[C]ommon sense... once had been the ["sense"] by which all other senses, with their intimately private sensations, were fitted into the common world, just as vision fitted man into the visible world[. But] now [it has become] an inner faculty without any world relationship. This sense now [is] called common merely because it happened to be common to all. What men [sic] now have in common is not the world but the structure of their minds, and this they cannot have in common, strictly speaking; their faculty of reasoning can only happen to be the same in everybody. The fact that, given the problem of two plus two we all will come out with the same answer, four, is henceforth the very model of common-sense reasoning.
Note that in denying that humans can have the structure of their minds identically in common, Arendt is not denying that there is obvious salient structural overlap in that structure (in fact, she takes this for granted by the paragraph's end), she is denying instead that salience is restricted to the ways in which they do overlap. Philip Rieff's encomium to Freud, that he "democratized genius by giving everybody a creative unconscious," is very much in point here. That we might indeed be neurocomputationally identical in our shared recourse to instrumental rationality provides little reason to imagine we are comparably identical in our capacity to make meaning, express value, divert literal into figurative language, unpredictably interrupt custom and calculation and so "change the subject" in the deepest sense and so on. To deny that "strictly speaking," we actually "cannot have in common" the "structure of [our] minds" is actually to a certain extent little more than the facile materialist admission that we think with different brains even when we think with them similarly, but also that the material structure of these different brains surely materially attest to the different memories, customs, dispositions they incarnate. Be that as it may, Arendt is freighting this distinction of instrumental as against deliberative conceptions of common sense with extraordinary significance. She continues:
Reason, in Descartes no less than in Hobbes, becomes "reckoning with consequences," the faculty of deducing and concluding, that is, of a process which man at any moment can let loose in himself. The mind of this man -- to remain in the sphere of mathematics -- no longer looks upon "two-plus-two-are-four" as an equation in which two side balance in a self-evident harmony, but understands the equation as the expression of a process in which two and two become four in order to generate further processes of addition which eventually will lead into the infinite.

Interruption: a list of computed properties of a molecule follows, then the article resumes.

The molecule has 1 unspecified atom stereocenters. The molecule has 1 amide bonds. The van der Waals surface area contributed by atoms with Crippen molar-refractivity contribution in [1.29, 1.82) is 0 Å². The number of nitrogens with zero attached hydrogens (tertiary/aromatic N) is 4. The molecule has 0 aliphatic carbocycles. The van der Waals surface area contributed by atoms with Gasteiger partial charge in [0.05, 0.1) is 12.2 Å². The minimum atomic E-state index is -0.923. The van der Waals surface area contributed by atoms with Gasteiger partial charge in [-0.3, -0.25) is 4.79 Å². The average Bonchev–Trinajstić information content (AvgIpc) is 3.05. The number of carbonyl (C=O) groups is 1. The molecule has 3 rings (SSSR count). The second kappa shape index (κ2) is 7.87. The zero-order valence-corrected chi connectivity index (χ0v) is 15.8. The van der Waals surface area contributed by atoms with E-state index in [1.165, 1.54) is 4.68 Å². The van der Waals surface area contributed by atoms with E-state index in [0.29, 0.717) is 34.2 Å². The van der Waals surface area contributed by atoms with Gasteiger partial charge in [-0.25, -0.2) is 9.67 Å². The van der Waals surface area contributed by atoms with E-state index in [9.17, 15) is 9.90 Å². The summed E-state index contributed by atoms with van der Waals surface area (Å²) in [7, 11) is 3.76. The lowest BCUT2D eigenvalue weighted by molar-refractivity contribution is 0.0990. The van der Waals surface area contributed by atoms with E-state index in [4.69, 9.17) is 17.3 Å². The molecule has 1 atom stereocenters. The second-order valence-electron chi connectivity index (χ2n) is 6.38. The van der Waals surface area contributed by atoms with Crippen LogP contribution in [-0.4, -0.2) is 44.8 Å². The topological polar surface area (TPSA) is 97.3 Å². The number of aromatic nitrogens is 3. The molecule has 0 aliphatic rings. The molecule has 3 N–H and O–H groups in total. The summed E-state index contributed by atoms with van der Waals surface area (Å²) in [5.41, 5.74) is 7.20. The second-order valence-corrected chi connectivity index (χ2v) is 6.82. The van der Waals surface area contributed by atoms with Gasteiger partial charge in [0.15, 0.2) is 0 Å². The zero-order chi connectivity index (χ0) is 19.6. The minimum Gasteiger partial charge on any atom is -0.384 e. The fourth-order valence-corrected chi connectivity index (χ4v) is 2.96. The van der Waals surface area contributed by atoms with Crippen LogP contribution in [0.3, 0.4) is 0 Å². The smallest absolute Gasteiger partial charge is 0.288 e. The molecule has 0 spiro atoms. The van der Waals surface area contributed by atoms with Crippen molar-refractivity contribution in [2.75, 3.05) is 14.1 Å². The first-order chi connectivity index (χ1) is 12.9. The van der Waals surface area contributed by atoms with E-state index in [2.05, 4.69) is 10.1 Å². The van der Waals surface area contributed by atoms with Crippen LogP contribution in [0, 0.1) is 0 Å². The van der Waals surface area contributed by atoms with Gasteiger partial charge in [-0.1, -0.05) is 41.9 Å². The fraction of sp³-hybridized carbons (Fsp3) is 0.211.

Here, I believe, we find the gesture of superlativity in perhaps an unexpected place, perhaps a foundational place, in which an initial reduction or impoverishment of reason into instrumentality is compensated by a promissory amplification of instrumentality, means without end or ends, functionally substituting force for freedom.
This faculty [ie, instrumental calculation] the modern age calls common-sense reasoning; it is the playing of the mind with itself, which comes to pass when the mind is shut off from all reality and "senses" only itself.
It is crucial to grasp that the "reality" from which this instrumentalized mind is cut off is the substantial reality of the public sphere, the world in common made and sustained by peers acting in concert. Arendt is not literally mistaking instrumentalization as a kind of comatose state, although she would likely point out that both states amount to the radical objectification of a subject no longer able legibly to act in the world on her own. Arendt is not denying that objects of calculation have an alterity that can frustrate our ends and confound our expectations, but proposing that they must first be constituted as objects, subsumed within our conventions, to be legible as frustrating or confounding in salient ways in the first place. Under the mode of instrumentalization a thing to be known must first be made by us or made-knowable by us, we can only trust what we make. This is an argument she elaborates at great length prior to the passage I have quoted here, in an extended reading of the Cartesian Doubt. As always, there is much more to say here than I have time to say it where Arendt is concerned. For now, I will treat the next couple of sentences continuing from the passage above as a conclusion of this particular discussion:
Whatever difference there may be [between intelligent individuals, once their intelligence is reduced to instrumentality] is a difference of mental power, which can be tested and measured like horsepower. Here the old definition of man as an animal rationale acquires a terrible precision: deprived of the sense through which man's five animal senses are fitted into a world common to all men, human beings are indeed no more than animals who are able to reason, "to reckon with consequences."
What intrigues me about this last comment is that while it seems to decry the reduction of human beings to the status of animals (a reduction that has never much disturbed me, since I am quite happy to concede nonhuman animals their share of dignity and a stake in the collaboration of peers in sharing and making a world worth living in), it seems to mark more emphatically in fact the further reduction of human animals to mere mechanisms, an altogether more troubling move it seems to me, and one prone to all sorts of mischief.